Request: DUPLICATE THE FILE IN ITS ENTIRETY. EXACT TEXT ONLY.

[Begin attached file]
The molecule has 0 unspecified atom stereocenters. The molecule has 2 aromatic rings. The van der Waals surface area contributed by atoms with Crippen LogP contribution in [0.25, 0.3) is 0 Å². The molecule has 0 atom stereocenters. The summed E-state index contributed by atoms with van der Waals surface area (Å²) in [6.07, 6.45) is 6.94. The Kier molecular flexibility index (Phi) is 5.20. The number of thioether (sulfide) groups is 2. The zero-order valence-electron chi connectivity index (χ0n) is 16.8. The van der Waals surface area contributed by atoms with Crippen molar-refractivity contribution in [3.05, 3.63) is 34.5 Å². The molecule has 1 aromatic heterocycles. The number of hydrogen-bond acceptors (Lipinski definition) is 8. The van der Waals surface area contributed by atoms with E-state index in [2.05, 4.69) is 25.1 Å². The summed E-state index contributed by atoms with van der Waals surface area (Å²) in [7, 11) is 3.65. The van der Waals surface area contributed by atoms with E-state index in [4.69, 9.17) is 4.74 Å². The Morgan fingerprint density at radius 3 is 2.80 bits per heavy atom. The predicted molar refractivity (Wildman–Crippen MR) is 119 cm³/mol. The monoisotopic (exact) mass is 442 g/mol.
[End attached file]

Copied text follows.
The molecule has 0 unspecified atom stereocenters. The molecule has 2 aromatic rings. The van der Waals surface area contributed by atoms with Crippen LogP contribution in [0.25, 0.3) is 0 Å². The molecule has 0 atom stereocenters. The summed E-state index contributed by atoms with van der Waals surface area (Å²) in [6.07, 6.45) is 6.94. The Kier molecular flexibility index (Phi) is 5.20. The number of thioether (sulfide) groups is 2. The zero-order valence-electron chi connectivity index (χ0n) is 16.8. The van der Waals surface area contributed by atoms with Crippen molar-refractivity contribution in [3.05, 3.63) is 34.5 Å². The molecule has 1 aromatic heterocycles. The number of hydrogen-bond acceptors (Lipinski definition) is 8. The van der Waals surface area contributed by atoms with E-state index in [2.05, 4.69) is 25.1 Å². The summed E-state index contributed by atoms with van der Waals surface area (Å²) in [7, 11) is 3.65. The van der Waals surface area contributed by atoms with E-state index in [4.69, 9.17) is 4.74 Å². The Morgan fingerprint density at radius 3 is 2.80 bits per heavy atom. The predicted molar refractivity (Wildman–Crippen MR) is 119 cm³/mol. The monoisotopic (exact) mass is 442 g/mol.